Launcher: How are Satellites Launched into Orbit Around the Earth?

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Author: Janice VanCleave


How are satellites launched into orbit around the Earth?


  • cardboard box
  • 2 plastic rulers with groove down center
  • modeling clay
  • marble


  1. Turn the cardboard box upside down on top of a table.
  2. Place the edge of the box 10 inches (25 cm) from the edge of the table.
  3. Lay one ruler on top of the box with 4 inches (10 cm) of the ruler extending over the edge of the box.
  4. Launcher

  5. Hold the second ruler so that one end touches the end of the first ruler, with the grooves of the rulers lined up, and the second end is 2 inches (5 cm) above the box. Support that end by placing a piece of clay under it.
  6. Position a marble at the top of the raised ruler, and then release the marble.
  7. Observe the path of the marble.
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The marble rolls down the ruler and off its end. The marble's path curves downward after it leaves the end of the "launcher" until it hits the floor.


The table represents the Earth, and the top of the box is a position above Earth's surface. The marble represents a satellite. A satellite is a body that moves in a curved path about a celestial body. The "marble satellite" is launched horizontally, parallel to the Earth's surface. All satellites are raised to a desired height above Earth by booster rockets, and then with additional rocket power the satellite is launched parallel to Earth's surface. Neither the "marble satellite" nor a space satellite continues to move forward in a straight line, because gravity pulls them toward Earth.

The marble moves in a curved path out over the tabletop and past the edge of the table because gravity pulls it down and its launching speed pushes it forward. A space satellite also moves in a curved path, but it continues to curve completely around Earth. This curved path of one body about another is called an orbit. The horizontal launching speed of any man-made satellite, like that of the marble, has to be great enough to balance the pull of gravity. Its forward speed, combined with the pull of gravity, keeps it away from the Earth's surface and moving in a curved path.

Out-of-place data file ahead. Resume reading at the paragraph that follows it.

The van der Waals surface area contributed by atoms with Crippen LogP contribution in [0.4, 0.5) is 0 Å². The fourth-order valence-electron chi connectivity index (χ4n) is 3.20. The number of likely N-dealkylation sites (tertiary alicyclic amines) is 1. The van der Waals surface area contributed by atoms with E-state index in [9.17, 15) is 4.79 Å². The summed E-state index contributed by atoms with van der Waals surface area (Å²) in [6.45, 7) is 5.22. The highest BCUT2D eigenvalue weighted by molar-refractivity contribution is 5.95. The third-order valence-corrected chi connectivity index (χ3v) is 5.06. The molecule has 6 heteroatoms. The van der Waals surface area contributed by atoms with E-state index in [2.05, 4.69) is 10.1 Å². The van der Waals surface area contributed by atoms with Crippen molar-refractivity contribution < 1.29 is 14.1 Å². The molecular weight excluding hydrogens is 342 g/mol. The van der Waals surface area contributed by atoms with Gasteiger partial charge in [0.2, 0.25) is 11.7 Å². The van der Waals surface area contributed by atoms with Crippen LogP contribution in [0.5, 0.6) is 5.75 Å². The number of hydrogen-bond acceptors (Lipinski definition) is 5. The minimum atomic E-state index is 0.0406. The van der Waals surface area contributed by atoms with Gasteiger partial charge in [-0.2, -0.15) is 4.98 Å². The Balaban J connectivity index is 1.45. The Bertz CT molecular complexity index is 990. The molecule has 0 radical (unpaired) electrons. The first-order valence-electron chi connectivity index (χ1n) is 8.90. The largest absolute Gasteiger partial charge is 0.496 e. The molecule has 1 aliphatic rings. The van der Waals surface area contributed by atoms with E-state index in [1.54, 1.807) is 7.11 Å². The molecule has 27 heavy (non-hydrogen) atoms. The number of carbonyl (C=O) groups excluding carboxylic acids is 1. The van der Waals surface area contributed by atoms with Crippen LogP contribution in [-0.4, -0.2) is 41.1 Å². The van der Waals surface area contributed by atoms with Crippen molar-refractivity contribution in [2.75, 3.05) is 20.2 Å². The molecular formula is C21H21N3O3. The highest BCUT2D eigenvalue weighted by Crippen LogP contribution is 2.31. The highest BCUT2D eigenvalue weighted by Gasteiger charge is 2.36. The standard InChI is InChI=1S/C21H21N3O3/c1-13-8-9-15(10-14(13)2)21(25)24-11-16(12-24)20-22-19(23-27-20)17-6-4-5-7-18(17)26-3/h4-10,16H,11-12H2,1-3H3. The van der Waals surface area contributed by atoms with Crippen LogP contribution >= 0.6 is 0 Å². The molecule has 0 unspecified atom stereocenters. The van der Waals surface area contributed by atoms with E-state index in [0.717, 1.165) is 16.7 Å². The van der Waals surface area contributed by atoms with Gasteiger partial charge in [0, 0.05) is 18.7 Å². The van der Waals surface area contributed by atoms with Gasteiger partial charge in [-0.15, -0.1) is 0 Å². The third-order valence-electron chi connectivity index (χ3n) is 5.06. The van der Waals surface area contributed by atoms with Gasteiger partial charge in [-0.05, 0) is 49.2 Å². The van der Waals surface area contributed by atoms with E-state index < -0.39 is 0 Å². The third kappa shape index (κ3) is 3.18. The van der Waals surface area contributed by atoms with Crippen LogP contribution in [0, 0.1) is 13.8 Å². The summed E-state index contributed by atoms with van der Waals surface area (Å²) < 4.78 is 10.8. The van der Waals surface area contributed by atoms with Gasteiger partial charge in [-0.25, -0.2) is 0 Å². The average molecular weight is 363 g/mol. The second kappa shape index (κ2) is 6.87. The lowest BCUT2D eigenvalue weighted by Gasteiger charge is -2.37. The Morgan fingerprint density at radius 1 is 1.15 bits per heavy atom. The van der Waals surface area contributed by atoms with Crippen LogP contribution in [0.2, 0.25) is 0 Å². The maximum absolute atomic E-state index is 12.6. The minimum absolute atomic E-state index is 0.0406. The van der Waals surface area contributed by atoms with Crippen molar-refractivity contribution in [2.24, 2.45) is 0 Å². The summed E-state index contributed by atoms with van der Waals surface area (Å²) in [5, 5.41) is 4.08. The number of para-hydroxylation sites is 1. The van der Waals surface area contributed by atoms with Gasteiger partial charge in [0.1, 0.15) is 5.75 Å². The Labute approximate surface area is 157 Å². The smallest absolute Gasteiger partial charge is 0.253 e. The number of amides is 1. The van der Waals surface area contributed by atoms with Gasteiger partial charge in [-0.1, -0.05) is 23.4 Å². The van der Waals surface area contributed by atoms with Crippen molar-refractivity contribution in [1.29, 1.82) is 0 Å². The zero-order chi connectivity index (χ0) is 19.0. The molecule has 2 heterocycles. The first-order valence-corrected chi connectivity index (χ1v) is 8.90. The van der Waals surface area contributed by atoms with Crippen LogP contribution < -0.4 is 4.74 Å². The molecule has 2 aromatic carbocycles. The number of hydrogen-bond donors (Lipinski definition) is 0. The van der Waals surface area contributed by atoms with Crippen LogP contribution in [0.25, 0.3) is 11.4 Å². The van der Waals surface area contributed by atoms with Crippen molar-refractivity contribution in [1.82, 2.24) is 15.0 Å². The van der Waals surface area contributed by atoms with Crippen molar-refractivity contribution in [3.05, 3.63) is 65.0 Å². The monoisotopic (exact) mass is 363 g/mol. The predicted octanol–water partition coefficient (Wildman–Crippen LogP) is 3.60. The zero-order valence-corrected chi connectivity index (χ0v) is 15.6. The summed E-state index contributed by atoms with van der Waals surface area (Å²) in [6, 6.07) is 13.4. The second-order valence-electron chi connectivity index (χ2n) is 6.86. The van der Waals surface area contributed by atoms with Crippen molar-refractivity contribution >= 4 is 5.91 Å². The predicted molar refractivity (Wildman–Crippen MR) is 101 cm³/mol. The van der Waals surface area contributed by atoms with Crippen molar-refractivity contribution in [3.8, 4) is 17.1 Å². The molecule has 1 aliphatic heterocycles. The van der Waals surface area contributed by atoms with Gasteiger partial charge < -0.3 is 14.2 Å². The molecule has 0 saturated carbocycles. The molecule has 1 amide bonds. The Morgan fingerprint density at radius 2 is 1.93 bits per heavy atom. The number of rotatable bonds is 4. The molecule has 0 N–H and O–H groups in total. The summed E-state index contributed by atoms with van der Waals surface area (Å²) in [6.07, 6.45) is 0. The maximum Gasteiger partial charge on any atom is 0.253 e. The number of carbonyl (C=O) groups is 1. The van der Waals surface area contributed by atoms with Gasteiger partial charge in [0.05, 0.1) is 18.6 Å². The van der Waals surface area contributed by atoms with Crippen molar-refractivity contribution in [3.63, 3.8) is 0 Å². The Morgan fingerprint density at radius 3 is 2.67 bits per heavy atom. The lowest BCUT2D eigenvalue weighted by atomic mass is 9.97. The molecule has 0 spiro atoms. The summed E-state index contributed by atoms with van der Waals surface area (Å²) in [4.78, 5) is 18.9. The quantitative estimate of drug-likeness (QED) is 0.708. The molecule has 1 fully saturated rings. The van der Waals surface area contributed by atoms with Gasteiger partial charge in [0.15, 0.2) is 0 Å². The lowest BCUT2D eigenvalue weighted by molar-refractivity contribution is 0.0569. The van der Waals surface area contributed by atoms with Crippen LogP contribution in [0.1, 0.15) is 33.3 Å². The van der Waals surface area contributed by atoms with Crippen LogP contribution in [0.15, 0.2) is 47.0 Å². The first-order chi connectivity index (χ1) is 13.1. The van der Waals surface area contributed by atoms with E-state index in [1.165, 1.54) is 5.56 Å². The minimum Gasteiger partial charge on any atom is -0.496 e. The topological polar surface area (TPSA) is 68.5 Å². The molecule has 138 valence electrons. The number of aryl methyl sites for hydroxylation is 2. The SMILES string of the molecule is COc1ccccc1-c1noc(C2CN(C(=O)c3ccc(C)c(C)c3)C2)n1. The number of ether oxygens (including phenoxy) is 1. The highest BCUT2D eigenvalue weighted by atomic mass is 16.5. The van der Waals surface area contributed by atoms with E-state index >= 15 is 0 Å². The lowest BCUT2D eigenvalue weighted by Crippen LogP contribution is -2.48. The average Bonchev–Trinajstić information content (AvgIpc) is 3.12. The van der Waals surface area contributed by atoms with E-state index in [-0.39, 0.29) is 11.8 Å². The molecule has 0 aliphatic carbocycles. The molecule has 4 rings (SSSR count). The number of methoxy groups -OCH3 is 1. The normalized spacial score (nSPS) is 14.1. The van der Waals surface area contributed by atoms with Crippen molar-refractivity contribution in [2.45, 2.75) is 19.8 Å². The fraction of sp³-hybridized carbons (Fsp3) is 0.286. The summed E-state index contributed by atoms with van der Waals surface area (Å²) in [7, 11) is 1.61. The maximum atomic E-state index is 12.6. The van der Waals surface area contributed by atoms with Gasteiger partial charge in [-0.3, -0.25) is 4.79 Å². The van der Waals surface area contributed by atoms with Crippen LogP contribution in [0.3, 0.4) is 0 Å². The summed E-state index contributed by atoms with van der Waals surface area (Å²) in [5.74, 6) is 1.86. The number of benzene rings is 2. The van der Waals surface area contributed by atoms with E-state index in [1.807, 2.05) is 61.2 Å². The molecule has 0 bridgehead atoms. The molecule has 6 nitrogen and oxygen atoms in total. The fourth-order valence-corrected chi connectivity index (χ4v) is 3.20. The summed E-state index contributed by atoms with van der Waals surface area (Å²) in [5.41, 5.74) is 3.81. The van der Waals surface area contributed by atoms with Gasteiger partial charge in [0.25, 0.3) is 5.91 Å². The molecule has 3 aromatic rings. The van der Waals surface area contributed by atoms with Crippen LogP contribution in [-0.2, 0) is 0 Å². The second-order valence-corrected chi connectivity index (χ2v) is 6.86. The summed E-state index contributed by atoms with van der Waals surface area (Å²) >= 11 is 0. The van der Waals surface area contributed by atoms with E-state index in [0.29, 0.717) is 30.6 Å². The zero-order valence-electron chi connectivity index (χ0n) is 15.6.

Let's Explore

  1. If the horizontal launching speed is too slow, gravity pulls the satellites back to Earth's surface. Demonstrate this by repeating the experiment with the end of one ruler raised less than 2 inches (5 cm) above the box.
  2. If the horizontal speed is too great, the craft breaks away from the Earth's gravitational pull and escapes into space. You cannot cause the marble to actually escape into space, but repeating the experiment with the raised end of the launcher higher than 2 inches (5 cm) will demonstrate the movement of the satellite away from the normal path produced in the original experiment. Science Fair Hint: The launcher and pictures of the launcher could be used as part of a project display.
  3. Does the weight of the marble affect its speed? Follow the procedure of the experiment, but use a larger, heavier marble. Record any difference in the path of the marble.

Show Time!

  1. A cartoon diagram similar to the one shown may help to demonstrate the effect that launching speed has on placing satellites into orbit.
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  3. Multistaged rockets are used to place satellites into orbit. How is this achieved? What happens to each part of the system? Balloons and a paper cup can be used to demonstrate rocket staging. The diagram gives a clue to the construction of a multistage rocket system. A diagram of this balloon model along with pictures of actual multistaged rockets would make a good project display.
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Check it Out!

  1. Weather satellites stay in the same place above the Earth's surface. They are said to be in a geosynchronous orbit. Read about geosynchronous orbits on pages 184 and 185 of Janice VanCleave's Astronomy for Every Kid (New York: Wiley, 1991). Write to NASA for information about satellites. Your parent or teacher can assist you in securing the address.
  2. Read about the space shuttle and how it launches satellites. What does it mean to say satellites "fall" into orbit? NASA can provide printed material about the space shuttle and satellites.
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